An estimated 150 African-Americans, including both slaves and freemen, fought the British at Bunker Hill. Among them was Salem Poor, an ex-slave who bought his freedom in 1769 at the price of 27 pounds. During the battle, he fought so valiantly that many of his white peers later petitioned the Massachusetts General Court to reward Poor for his heroism [PDF]. Another black combatant, Peter Salem, is sometimes credited with shooting Major John Pitcairn, a British marine whose commanding role at Lexington had earned him notoriety in the colonies—though other sources cite Poor as the infamous redcoat’s killer. Salem himself had fought at Concord and would later see action in Saratoga and Stony Point.


The British's first march on Breed’s Hill quickly devolved into a bloody mess. Rather than spreading themselves out, the advancing infantry arrived in a tightly-packed cluster, making it easy for rebel gunmen to mow them down. The redcoats were also hindered by the rough terrain, which was riddled with rocks, holes, and fences. These factors forced the British into an inglorious retreat. After regrouping, the infantrymen marched on the hill once again—and, just as before, they were driven back.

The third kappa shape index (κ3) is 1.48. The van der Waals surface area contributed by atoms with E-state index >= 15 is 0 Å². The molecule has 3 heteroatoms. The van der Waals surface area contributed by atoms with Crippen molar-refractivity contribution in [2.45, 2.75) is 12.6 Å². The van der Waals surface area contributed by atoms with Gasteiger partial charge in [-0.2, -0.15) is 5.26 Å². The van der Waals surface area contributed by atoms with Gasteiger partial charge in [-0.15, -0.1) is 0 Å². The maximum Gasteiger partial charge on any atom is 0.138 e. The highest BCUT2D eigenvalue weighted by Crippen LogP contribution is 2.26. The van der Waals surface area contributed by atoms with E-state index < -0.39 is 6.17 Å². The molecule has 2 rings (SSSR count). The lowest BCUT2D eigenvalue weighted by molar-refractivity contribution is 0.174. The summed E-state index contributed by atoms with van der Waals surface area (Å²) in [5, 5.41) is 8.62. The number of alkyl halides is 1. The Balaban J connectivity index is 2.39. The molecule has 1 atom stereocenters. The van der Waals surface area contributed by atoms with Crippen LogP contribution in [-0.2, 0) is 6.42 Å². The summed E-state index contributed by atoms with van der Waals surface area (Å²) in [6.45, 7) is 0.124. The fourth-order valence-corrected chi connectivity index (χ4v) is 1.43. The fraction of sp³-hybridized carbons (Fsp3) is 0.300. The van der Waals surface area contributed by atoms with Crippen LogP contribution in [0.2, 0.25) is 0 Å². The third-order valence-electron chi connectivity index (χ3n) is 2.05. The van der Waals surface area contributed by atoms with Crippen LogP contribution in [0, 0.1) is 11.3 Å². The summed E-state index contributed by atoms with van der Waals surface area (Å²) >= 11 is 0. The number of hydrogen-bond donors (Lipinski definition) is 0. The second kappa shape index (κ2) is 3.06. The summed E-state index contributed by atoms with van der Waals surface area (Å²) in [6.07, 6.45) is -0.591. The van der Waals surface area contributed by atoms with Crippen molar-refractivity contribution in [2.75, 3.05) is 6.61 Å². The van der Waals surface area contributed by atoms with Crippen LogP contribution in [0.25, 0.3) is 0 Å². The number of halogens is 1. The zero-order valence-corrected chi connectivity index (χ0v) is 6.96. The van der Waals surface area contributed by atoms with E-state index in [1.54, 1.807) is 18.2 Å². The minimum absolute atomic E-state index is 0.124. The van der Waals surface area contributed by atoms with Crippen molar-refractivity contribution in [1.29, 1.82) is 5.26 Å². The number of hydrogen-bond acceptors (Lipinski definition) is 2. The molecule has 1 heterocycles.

The first two assaults had thoroughly depleted the colonists’ supply of ammunition, leaving them vulnerable. When the redcoats made their third ascent that day, the rebels had nearly run out of bullets. Struggling to arm themselves, some colonists improvised by loading their muskets with nails, scrap metal, and broken glass. As a last-ditch effort, several dropped their firearms and hurled rocks at the invaders. Such weapons proved insufficient and the Americans were finally made to abandon the hill.